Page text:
Terms and Privacy •
Let’s orient us with this tech word called “Spoofing”.
What does spoofing mean?
In general term, it is a fraudulent or malicious practice in which the communication is sent from unknown source disguised as a source-receiver. The term "spoofing" is generally regarded as slang but refers to the act of fooling -- that is, presenting a false truth in a credible way. In the tech-world spoofing is considered as a cybercrime or scam and most prevalent in communication mechanism that lacks a high level of security.
|The best-known spoofs are Email Spoofing. Since SMTP fails to offer authentication, it is simple to forge and mimic emails.|
Today, emails fraud (Phishing) using forged sender names (Spoofing), asking recipients to update passwords or check his financial information. These fraudulent emails which look like a real email sent from your organization with also the same name of the sender (From) and your organization name as well. They may also contain additional threats like Trojans or other viruses. These programs can cause significant computer damage and trigger unexpected activities, remote access, deletion of files to name a few.
Spoofing can sabotage a company in a number of ways:
- Cause chaos
- Induce material damage
- Harm data integrity
- Damage the company reputation
Add your domain to the blocked domain list
This means any internal messages from your domain will be received/sent well without any issues. Anything else from outside of your domain will be blocked. So, if you're using a third-party systems or programs to send messages from your domain outside of the network, make sure to add the applicable email/ IP address to the allowed list.
Recognize the signs
You should be cautious and check for the signs like spelling errors, urgent language or request for too much information. For instance, don’t trust the display name of the sender, look but don’t click, don’t give personal information, beware of sketchy subject lines, review the signature and don’t click the attachments. These are clear warning signs and you can suspect an email spoofing.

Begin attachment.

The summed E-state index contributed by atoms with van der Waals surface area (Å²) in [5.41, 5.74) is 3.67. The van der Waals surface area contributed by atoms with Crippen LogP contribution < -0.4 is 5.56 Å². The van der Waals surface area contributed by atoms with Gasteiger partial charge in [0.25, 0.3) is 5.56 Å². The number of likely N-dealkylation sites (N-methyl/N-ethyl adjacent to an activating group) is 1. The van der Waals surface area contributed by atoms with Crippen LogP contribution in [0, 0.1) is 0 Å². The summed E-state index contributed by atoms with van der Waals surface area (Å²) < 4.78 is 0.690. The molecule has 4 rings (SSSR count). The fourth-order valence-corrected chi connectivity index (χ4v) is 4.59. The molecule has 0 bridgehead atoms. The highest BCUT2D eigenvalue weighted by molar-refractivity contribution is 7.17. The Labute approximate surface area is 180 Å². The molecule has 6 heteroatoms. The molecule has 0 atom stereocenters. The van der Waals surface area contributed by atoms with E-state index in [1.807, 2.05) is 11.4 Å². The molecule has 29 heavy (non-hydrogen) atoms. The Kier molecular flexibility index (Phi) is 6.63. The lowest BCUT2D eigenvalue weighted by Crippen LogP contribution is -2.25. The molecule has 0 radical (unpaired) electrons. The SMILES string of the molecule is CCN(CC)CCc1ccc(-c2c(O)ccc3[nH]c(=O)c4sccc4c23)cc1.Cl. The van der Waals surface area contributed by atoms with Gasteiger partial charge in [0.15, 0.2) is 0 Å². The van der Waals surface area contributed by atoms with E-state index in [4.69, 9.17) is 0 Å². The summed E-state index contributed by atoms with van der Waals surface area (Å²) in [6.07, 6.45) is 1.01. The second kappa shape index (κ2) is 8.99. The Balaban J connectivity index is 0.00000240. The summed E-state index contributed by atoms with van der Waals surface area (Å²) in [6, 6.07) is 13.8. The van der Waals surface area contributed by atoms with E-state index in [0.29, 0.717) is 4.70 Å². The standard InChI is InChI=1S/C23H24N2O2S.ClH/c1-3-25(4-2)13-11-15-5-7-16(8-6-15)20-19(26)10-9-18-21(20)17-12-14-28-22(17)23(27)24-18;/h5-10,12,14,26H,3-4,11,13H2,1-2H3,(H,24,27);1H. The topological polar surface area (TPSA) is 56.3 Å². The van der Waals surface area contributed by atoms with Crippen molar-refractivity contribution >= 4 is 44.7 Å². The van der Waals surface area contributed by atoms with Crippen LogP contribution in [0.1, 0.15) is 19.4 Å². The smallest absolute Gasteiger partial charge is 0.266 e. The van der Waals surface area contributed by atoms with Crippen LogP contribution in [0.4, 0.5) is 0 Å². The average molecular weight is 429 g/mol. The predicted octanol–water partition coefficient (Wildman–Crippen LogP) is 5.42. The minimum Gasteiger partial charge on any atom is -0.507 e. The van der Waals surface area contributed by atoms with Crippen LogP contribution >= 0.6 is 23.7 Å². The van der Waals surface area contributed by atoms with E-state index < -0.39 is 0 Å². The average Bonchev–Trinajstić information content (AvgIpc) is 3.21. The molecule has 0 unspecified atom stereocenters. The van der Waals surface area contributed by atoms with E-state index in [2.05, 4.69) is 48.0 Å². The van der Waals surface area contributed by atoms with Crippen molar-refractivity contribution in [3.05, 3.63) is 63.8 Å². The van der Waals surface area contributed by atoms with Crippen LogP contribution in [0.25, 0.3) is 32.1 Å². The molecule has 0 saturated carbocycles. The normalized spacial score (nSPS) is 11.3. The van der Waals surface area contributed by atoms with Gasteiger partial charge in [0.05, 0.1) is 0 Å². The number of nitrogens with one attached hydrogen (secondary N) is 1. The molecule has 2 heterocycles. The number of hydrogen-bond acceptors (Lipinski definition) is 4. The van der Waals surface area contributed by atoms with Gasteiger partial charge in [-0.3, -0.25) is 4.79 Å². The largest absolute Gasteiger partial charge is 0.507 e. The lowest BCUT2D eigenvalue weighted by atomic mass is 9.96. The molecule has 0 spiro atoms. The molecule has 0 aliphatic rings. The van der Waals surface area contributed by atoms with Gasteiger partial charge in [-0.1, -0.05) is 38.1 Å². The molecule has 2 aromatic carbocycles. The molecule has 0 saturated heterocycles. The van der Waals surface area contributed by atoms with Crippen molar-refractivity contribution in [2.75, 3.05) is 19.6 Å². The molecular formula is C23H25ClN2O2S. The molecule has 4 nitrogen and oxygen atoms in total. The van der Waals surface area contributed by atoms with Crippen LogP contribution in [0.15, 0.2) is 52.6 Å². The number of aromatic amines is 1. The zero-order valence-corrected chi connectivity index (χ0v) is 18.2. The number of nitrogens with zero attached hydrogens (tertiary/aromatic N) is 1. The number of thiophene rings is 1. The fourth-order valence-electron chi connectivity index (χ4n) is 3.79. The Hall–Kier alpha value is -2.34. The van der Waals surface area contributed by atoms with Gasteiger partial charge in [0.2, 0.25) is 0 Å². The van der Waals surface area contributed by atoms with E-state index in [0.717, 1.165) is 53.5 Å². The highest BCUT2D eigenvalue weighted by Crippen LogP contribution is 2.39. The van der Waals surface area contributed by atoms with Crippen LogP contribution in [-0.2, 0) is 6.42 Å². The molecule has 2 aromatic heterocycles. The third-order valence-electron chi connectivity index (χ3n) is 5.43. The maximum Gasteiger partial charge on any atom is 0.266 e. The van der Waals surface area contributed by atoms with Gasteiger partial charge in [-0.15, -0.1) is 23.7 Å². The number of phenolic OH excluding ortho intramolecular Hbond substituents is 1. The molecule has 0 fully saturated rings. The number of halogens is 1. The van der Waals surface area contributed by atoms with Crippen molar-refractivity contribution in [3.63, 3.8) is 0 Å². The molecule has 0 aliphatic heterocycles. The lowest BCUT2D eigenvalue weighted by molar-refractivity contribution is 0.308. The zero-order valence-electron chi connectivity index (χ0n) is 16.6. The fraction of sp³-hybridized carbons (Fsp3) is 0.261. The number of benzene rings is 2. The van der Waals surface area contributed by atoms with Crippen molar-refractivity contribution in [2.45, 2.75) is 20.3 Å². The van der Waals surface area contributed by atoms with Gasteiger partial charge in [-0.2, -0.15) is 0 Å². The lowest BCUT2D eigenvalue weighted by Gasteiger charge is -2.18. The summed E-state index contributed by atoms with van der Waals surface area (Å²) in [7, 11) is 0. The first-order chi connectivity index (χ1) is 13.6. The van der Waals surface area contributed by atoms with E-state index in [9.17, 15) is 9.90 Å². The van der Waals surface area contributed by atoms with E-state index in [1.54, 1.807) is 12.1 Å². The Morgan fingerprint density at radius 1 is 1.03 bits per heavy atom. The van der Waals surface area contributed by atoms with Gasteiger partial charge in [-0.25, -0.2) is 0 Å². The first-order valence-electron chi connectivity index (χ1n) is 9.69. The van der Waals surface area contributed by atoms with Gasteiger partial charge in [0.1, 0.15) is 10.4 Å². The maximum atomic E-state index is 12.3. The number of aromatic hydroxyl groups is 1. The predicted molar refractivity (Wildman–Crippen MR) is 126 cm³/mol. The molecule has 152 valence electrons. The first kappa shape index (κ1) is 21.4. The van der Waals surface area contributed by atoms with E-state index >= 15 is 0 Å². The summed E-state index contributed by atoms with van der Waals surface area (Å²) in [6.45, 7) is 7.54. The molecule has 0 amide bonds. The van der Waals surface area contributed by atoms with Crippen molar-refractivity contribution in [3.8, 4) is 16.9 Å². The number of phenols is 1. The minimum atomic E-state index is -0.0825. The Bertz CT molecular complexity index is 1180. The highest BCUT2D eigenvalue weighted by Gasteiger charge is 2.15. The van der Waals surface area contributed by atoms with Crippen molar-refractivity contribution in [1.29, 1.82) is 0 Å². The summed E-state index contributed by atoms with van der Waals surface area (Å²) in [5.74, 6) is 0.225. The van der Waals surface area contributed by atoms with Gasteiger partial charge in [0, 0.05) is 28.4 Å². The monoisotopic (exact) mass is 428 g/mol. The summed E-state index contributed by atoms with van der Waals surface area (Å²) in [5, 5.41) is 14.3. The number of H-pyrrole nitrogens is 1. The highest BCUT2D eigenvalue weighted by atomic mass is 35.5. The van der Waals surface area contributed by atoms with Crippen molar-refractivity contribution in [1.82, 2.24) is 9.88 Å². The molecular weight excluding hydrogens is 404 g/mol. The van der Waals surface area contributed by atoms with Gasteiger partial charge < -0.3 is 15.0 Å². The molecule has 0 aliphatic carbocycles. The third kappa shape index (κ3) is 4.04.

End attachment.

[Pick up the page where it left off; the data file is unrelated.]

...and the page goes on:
Get educated with email headers
The message headers give a valuable insight of where the email is coming from like sender, recipient, and subject with its routing history. Checking the email headers vary from email clients depending on what you are using.
Examples of email client and how to check their email headers.
1. Open the message in your Gmail inbox.
2. Click the down-arrow in the top-right corner of the message.
3. Click the "Show original" link toward the bottom of the options box. The message will open in a separate window with the full message headers at the top.
1. Open the email message in your Yahoo Mail inbox.
2. Click the "Full Headers" link located in the lower-right corner of the email message.
1. Open the message in Microsoft Outlook.
2. Click Options (2007) or Tags (2010/2013).
3. You'll see the headers in the "Internet Headers" box.
Check your SPF
An SPF record – The Sender Policy Framework is a list of IP addresses which are authorized to send emails from a domain.
These are the two sides to play together.
- The domain owner publishes this information in an SPF record in the domain's DNS zone.
- The receiving server must check whether the message complies with the domain's stated policy. For example, a message is considered fake when it comes from an unknown server.
Use DKIM check
DKIM check – an email authentication method. It enables you to sign and verify email messages using public and private keys. The public keys, published in the DNS records are used to verify if the message comes from the original sender.
The current method of authentication widely used DMARC, DKIM, SenderID, and SPF, which is based on the recipient's e-mail system that supports anyway.
Taximail, verifies the sender's identity are always in each email sent. And helps prevent tampering with your sender name. You will be assured that sending your email campaign will come from your domain.